• increased vascular permeability leading to loss of intravascular fluid, proteins, and sometimes blood cells. These insults include infections, toxicities, and immune reactions that injure vessels. Specific examples include equine viral arteritis, African swine fever, hog cholera, and the hemorrhagic fevers (e.g., simian hemorrhagic fever, Ebola virus infection)

This horse died of hypovolemic shock because it lost all its blood into the abdominal cavity (hemoperitoneum). Can you see the stream of blood coming out of the small opening in the abdomen as the necropsy is started? The underlying reason was a tumor in the spleen that ruptured.

Distributive (or vasogenic) shock is caused by a sudden severe decrease in peripheral vascular resistance that causes extensive pooling of blood within the venous system and subsequent decreased venous return to the heart.

Severe colonic edema in a horse with endotoxic shock. Much of the fluid formerly within the vascular system is now pooled within the colonic tissues, leading to functional hypovolemia characteristic of distributive shock. So it's a two-fer (two fer one, as in two different reasons for the horse going into shock and dying).

There are some important examples of distributive shock including

Septic shock (endotoxic shock, toxic shock) results from a bacterial infection (localized or systemic) in which large quantities of endotoxin are released into circulation. Endotoxins are complex components of the cell wall of gram-negative bacteria and then can really do a number on the body, and especially on the vasculature.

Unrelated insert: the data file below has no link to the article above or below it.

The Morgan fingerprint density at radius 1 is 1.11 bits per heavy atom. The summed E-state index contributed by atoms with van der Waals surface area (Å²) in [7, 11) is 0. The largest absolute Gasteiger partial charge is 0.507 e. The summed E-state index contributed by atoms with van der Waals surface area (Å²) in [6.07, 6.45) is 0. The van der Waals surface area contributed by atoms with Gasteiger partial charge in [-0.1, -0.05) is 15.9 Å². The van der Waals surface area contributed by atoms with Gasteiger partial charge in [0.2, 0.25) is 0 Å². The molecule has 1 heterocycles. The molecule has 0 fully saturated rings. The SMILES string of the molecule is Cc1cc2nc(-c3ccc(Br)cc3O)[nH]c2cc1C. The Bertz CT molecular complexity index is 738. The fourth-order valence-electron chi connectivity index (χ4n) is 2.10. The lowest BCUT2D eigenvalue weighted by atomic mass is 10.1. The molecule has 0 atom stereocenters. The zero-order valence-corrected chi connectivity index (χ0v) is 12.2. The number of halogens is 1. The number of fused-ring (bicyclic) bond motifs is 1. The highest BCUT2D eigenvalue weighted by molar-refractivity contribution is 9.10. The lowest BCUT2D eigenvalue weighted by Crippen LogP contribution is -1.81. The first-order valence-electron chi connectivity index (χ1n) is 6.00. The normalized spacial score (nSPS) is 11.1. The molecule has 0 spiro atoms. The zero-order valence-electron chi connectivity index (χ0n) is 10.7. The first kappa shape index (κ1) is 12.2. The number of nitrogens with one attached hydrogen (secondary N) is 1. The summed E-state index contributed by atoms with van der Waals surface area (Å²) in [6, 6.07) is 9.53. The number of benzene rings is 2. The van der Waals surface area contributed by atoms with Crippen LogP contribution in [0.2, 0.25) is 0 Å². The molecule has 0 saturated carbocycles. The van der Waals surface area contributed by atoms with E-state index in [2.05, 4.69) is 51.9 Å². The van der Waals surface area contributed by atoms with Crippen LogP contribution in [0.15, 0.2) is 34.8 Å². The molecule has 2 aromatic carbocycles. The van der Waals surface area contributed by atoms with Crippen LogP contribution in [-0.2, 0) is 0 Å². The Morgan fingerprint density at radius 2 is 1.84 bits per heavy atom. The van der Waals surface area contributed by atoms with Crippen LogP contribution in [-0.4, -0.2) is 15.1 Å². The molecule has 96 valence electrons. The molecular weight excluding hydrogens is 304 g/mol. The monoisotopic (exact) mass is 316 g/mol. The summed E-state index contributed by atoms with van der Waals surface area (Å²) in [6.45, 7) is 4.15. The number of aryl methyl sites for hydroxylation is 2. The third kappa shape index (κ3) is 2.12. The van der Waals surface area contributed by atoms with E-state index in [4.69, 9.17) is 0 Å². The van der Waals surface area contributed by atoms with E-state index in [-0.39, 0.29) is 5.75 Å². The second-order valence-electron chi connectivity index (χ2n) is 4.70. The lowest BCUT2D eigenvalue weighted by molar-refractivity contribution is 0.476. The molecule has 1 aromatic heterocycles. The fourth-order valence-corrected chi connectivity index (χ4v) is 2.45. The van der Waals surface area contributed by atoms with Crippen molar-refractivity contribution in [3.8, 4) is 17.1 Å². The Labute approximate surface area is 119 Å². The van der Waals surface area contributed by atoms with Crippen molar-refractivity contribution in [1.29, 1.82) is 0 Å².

Endotoxin is bad news for endothelium.

Endotoxin is sometimes referred to as "lipopolysaccharide" because the most toxic part of the complex is this type of molecule. Less commonly, other types of toxins from gram-positive bacteria can cause shock by a similar pathogenesis. We'll be covering sepsis and endotoxin and cytokines and all that other bad stuff in much more detail as we go through this course. May as well learn this diagram now and make your life later this semester easier? Just a suggestion.....

Anaphylactic shock is a systemic manifestation of an acute hypersensitivity (allergic) response. This is an idiosyncratic reaction that occurs in certain predisposed individuals upon exposure to certain antigens (substances, usually proteins, to which the individual is allergic) such as insect stings, foods, medicines, etc.

We will discuss hypersensitivity reactions in more detail in another section of this course, but for the present discussion just remember that upon exposure to these allergens, histamine and other chemicals are released from cells such as mast cells. Histamine and the other substances bind to receptors, causing vasodilation and increased vascular permeability with loss of intravascular fluid.

Neurogenic shock can occur following severe trauma, severe pain, or occasionally following restraint. The pathogenesis involves massive autonomic nervous system discharge which disrupts vasomotor control and there is extensive venocapillary pooling of blood. Which is bad. When all of the blood is in the capillaries, it doesn't get moved around to vital organs.

 

Next Page »